Bateau recyclage

The Vento-Sol team would like to thank Olivier Schlamaand and Look Charms for the article « Tarn: Recycled sailboats to clean up agricultural effluents ». The article was published on the 8th of June and provides an overview of our latest innovation, ECOBANG NAVY: the first boat that must be filled with water!

Available here.


Tarn: Recycled sailboats to clean up agricultural effluents

Nicola Vento, 43, has invented a process that evaporates water containing phytosanitary products used in agriculture and viticulture. And has just developed a prototype allowing pleasure boats to be scrapped to be used as a recovery and treatment tank.

Recycle boats to better recycle phytosanitary effluents of agricultural origin. This is a promising idea that kills two birds with one stone implemented by Nicola Vento’s company, Vento-Sol, created in 2010 in Castres (Tarn). “When a farmer cleans his crop protection product sprayers, he has to clean them.” We thought of storing these waters in end-of-life boats, destined for scrapping. Enough to save money and participate in the circular economy. At the rate of one kilo of pesticides per ton of water.

“When a farmer cleans his crop protection product sprayers, he must clean them”

This is the latest idea of ​​a concept developed by Nicola Vento, called Ecobang-Navy, more intended for large quantities of water polluted with pesticides. Each boat at the end of its life, made of polyester resin, will be equipped with this patented system, consisting in evaporating this water laden with chemicals thanks, among other things, to forced ventilation.

The Aper, in charge of the dismantling of the boats, seduced

So that at the end only dry residue remains. “We tested for eighteen months and validated this solution which has an economic interest (it is cheaper than a standard tank to equip) and environmental”, affirms Nicola Vento, specifying that his project seduced the Aper, Association for eco-responsible yachting, an organization which manages the dismantling of boats at the end of their life. “And will therefore help us find the boats adapted to the specific needs of customers”, says Nicolas Vento, adding that its process is also cited in the recent opinion of Ceser, the Economic, Social and Environmental Council.

End-of-life boats to be transformed

The sailboat prototype capable of carrying 4,000 liters of effluent gave the best results. “If we could fill two boats this year, that would be good. They will be transformed, overhauled and sealed, initially, by the company Batho, based near Nantes. Then, we can imagine, to be closer to customers, calling on a partner company on the Mediterranean coast.” Farmers and winegrowers have three ways to get rid of phytosanitary wasteStore the washing water in a tank and send everything in the liquid state to a service provider. The downside is that it’s expensive. Few people do. There is also a one-hundredth dilution of this charged water before refilling the sprayers. Finally, Nicola Vento’s solution.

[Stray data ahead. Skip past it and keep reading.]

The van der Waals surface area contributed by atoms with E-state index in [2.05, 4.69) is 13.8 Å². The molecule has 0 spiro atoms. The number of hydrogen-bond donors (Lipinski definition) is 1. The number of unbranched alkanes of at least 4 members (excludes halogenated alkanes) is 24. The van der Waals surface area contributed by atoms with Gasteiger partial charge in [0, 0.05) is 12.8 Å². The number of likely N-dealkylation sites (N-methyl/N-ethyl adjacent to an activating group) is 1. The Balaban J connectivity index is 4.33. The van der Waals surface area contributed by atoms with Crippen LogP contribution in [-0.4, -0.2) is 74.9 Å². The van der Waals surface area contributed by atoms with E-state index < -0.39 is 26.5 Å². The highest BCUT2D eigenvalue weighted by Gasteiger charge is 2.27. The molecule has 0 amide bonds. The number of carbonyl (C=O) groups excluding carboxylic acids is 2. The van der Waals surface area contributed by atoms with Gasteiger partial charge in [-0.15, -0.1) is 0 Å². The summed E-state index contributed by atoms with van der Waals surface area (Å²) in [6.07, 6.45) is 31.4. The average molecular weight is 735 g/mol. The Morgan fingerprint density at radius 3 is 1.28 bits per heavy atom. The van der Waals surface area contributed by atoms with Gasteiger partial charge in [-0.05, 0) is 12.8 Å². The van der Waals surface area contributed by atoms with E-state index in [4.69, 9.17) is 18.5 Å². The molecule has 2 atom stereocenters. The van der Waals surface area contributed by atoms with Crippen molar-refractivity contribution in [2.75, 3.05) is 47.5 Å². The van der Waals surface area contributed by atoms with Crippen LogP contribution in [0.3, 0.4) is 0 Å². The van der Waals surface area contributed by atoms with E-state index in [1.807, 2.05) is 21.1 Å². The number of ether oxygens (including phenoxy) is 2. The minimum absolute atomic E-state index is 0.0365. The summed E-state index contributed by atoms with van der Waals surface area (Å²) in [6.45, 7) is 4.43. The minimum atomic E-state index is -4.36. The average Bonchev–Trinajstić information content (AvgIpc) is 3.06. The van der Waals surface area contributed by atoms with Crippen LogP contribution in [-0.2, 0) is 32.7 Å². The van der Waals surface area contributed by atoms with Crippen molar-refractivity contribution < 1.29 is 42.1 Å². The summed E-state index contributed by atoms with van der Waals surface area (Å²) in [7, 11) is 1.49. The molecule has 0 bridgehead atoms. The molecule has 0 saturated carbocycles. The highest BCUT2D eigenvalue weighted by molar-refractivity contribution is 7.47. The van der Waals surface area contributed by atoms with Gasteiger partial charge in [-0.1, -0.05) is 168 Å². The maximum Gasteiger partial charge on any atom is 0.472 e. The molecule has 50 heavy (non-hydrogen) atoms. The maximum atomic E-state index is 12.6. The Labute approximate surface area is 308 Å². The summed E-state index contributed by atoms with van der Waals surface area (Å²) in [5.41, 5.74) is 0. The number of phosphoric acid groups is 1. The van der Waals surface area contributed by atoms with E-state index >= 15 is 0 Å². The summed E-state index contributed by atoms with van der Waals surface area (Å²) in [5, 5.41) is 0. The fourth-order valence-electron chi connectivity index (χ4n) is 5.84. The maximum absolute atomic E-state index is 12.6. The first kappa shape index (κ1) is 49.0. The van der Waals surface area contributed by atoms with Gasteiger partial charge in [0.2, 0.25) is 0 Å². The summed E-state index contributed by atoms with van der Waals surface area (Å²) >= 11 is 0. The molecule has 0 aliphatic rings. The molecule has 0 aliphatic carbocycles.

These pesticides are so-called hazardous waste which was collected, for the first versions of this solution, by a specialized eco-organization, Adivalor, via the distributor of phytosanitary products. On the other hand, for the boat to be filled and the large tanks, the residue is supposed to remain there “for several years before a cleaning to be done by a service provider”.

A “reservoir” of 5,000 boats to be destroyed

The idea came to him to give sailboats a second life when he was looking for a trailer. “Many sold them with a boat to destroy. I realized that there is a huge deposit, according to Aper, with an objective of 5,000 boats per year to be deconstructed lying around everywhere in fields, at the bottom of sports…! Some are in relatively good condition. As soon as a sailboat is watertight, it can be used as a container.”

An ecological solution already sold 342 times

France is the first nation in the world to take an active interest in the recovery of water containing phytosanitary products from agriculture and viticulture. And to prevent them from being dumped raw in nature. The idea materialized, in the Tarn, in 2010 when only one solution proposed by the industrialist Bayer was floating. After years of uncertainty and legal tussles, Nicola Vento has won “all my lawsuits against the Ministry of the Environment, he said. As a result, the Environmental Code applies and therefore the Ecobang solution that we offer is marketable”. His ecological solution, VentoSol, he has already sold 342 times (for €123,000 in turnover in 2021) and hopes that, from now on, his sales will take off.

Business school graduate

43-year-old Nicola Vento graduated in 2000 from business school. “My first job was in an innovative company that had invented “dryer bags”; my role was to find new applications for these bags. The main application was the evaporation of aqueous effluents for industry and then for phytosanitary effluents. That’s how I came to this idea. In 2007, I left this company.” From 2008 to 2010, he designed Écobang.

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